A toaster is just about the most basic piece of equipment in a working kitchen. Seems pretty simple, doesn’t it? We expect that the Best Inexpensive Toaster to turn out evenly toasted bread, bagels, English muffins, toaster waffles, and perhaps even an occasional grilled cheese sandwich!
We want this countertop appliance to last a long time without breaking down, one side failing to toast or the thing stubbornly refusing to pop-up! And it needs to be affordable. Is this asking too much?
Thankfully it is not asking too much—we can have all these things in a toaster at a very affordable price provided we understand a few things and let go of unreasonable expectations. Now, before we get to the toaster you’ll love, we need to talk reality.
Your toaster will eventually fail
Do you ever wonder why your grandparent’s refrigerator lasted for 40 years and now it’s still going strong, cooling beer in your garage? Or why you had your first toaster for decades and still have it toasting away were it not for that harvest gold color. The sad truth is that modern appliances are no longer built to last. Get used to it.
The boring truth
The research and technicalities for why toasters are built to fail are long and tedious, but allow me to wrap it up in a few sentences. It’s the heating element. Vintage toasters (those that lasted for decades and now show up in antique stores, still operable) have heating elements made of nichrome (known initially as Chromel— which is 90% nickel, 10% chromium). It’s strong and conducts heat really well because of the nickel.
Nickel has become a costly raw material, so to cut manufacturing costs, companies use aluminum plus a little iron in its place to make the heating element in a toaster. Why? To reduce the cost.
Vintage Chromel is super durable; heating elements using aluminum are more brittle and less ductile. They’re delicate and prone to early failure. It doesn’t matter if it’s a $180 Breville or a $20 Cuisinart toaster. Your toaster is going to fail you. Consider yourself fortunate if you get five years of regular use out of a new toaster.
The good stuff
Now that we have all that negative information out of the way let’s move along to the good stuff. There really is a fabulous, inexpensive toaster out there. If you need a replacement, this is the toaster I highly recommend. By the way, I have an early version of this toaster that we use daily. The only difference is that ours is black and silver, and the shade selection dial is slightly different. We’re into Year 6 without any problems at all, fingers crossed!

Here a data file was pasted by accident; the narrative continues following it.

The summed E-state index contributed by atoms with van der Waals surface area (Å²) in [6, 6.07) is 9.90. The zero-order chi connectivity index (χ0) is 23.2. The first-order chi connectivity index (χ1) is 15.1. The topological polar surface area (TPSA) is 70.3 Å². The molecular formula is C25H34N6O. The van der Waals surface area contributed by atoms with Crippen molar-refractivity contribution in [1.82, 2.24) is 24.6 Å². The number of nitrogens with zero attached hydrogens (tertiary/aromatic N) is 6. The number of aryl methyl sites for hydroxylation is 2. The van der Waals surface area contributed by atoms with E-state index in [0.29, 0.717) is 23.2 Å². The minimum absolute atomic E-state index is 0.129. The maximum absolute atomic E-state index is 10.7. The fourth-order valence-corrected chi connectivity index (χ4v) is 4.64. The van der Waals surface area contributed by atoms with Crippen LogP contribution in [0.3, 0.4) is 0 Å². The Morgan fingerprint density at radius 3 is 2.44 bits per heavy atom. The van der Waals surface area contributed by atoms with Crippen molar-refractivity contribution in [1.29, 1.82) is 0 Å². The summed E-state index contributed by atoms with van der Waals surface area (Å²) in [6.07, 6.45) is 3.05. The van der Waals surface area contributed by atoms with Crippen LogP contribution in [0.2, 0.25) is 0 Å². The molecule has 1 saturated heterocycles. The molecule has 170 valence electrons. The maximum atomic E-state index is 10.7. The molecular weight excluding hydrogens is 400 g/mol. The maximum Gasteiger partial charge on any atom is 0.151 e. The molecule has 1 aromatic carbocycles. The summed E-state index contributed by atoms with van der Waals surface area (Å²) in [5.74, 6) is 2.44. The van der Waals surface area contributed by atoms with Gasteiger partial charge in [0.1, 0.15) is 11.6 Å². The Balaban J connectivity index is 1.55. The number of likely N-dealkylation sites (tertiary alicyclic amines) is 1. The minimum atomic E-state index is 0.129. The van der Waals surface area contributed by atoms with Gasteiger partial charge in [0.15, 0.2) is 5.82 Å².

Best Inexpensive Toasters
Our pick for Best Inexpensive Toaster is the Cuisanart Toaster. It comes in two options: Two slots and four slots. Other than that, the two models that follow are the same.
This inexpensive, ordinary-looking toaster browns bread, bagels, English muffins, and even frozen waffles better than most other models I’ve tested. It has extra-wide slots that accept a wide variety of things to be toasted. Pushing the lever down clamps the item in place, regardless of its width from thin-slice up to 1.5 inches.
This toaster has a very handy defrost feature, which means you can drop in frozen items, press “defrost,” and they will quickly defrost first, then move right into toasting mode.
Set to bagel mode, this toaster heats the cut sides of the bagel only for a crispy top and a soft, chewy bottom, the way a bagel should be.
The reheat feature warms a piece of toast that may have cooled, without re-toasting it. The cancel feature is handy should you want to interrupt a setting.
The high lift lever allows you to lift the toast clear out of the unit after it has popped up, for easy removal from the toaster without burning your fingers.
This toaster’s setting knob offers various shades of toasted goodness from 1 to 7.
What about cleaning?
Clean-up is easy with the removable crumb tray. It even has a cord wrap underneath the unit to manage unsightly power cords while not in use.
What is EC Best Inexpensive?
The mission in identifying Everyday Cheapskate’s Best Inexpensive option is not to find the absolutely lowest price tag. On the contrary, it is to match quality with need. We want the lowest price for the level of quality we need, with only the features we will use. And we want products that will serve our needs well for as long as the more expensive options. Is that always achievable? No, but the mission here is to come as close to that standard as humanly possible.
EverydayCheapskate is reader-supported. We participate in the Amazon Services LLC Associates Program, an affiliate advertising program designed to provide a means for publishers to earn fees by linking to Amazon, Walmart, and other sites. Thanks!